The great thing about biology is that it is all around us—it literally is us—and my job is to bring that idea into the classroom and to make everything I teach as relevant to my students as possible.
Laura Nutter 2010 Fellow
2010 Fellow T.C. Williams High School Alexandria, Virginia
Laura Nutter found inspiration in nature at an early age. She grew up spending winters in the White Mountains of New Hampshire and summers in western North Carolina. Laura began considering a career in biology as a high school student at the Phillips Exeter Academy in New Hampshire. “My AP biology teacher was engaging about everything he taught. Even previously ‘boring’ topics seemed fascinating with his enthusiasm and obvious love of science.”
As an undergraduate biology student at Duke University, Laura assisted graduate students in a plant molecular ecology lab, and assisted teaching high school science classes through Duke’s Talent Identification Program (TIP). One of her favorite teaching moments came from her time there. “Students loved creating skits together, everything from explaining the auditory pathway to inventing and diagnosing a novel neurological disorder. It ended up being the perfect way to get them engaged and excited about what they were learning.” Laura graduated with distinction from Duke, winning the biology department’s Award for Excellence in Plant Science. She went on to work as a research assistant in a plant molecular ecology lab at the University of Richmond, and had work published in a peer-reviewed journal before deciding that her true calling was teaching.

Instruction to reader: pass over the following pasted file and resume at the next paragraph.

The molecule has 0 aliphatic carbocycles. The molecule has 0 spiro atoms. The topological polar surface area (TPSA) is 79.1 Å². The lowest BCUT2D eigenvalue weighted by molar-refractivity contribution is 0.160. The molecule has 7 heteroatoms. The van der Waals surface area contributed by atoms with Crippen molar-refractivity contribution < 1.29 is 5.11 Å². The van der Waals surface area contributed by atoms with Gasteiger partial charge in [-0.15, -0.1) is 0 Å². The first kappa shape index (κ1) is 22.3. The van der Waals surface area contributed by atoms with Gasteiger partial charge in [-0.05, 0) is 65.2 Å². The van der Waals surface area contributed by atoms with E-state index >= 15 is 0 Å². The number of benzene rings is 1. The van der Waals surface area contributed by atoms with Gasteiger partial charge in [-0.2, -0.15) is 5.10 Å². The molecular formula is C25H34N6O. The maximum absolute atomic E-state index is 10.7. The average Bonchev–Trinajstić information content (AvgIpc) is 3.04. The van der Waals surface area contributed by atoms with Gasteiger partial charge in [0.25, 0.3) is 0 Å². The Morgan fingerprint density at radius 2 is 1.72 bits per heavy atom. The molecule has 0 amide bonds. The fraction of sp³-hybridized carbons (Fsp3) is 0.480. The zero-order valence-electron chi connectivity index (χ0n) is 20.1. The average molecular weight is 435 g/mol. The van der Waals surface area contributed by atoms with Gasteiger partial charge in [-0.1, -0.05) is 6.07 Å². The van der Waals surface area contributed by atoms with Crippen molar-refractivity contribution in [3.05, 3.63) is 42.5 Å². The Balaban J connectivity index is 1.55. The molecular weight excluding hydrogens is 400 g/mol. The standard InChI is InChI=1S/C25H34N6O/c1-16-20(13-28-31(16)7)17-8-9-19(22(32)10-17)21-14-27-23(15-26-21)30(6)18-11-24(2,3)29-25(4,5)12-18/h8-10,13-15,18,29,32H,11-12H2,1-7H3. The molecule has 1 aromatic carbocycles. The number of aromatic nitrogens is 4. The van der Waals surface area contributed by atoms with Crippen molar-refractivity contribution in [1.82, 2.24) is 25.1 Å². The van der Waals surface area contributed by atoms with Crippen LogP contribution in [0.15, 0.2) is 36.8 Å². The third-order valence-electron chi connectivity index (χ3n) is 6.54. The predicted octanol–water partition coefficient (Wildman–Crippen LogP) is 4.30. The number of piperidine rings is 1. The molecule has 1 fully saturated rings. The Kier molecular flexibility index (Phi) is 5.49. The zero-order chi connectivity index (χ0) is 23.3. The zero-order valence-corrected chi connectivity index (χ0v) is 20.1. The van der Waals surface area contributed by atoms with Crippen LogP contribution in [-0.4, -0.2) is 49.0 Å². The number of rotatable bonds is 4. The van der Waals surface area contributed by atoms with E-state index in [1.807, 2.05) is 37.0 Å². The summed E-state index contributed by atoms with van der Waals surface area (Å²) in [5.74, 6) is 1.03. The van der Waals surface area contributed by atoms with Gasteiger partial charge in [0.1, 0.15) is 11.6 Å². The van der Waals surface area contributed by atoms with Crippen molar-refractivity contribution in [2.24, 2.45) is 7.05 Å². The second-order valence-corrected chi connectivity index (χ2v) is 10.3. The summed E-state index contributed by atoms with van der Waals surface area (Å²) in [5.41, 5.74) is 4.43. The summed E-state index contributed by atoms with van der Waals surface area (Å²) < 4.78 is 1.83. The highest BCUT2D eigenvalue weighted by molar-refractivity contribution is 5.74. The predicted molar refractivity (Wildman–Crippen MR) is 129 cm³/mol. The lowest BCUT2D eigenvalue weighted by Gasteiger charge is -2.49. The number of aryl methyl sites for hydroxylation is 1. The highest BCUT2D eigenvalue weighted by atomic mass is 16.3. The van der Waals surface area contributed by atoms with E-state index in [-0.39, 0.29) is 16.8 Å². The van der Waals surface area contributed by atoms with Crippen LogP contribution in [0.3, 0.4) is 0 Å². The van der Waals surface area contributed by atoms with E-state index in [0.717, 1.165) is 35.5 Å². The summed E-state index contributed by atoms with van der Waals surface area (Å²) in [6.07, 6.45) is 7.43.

“Urban districts often suffer from high rates of teacher turnover, which means teachers don’t really ‘hit their stride’ in the classroom before leaving. With the five years of support I will receive from KSTF, I would like to help change this situation.”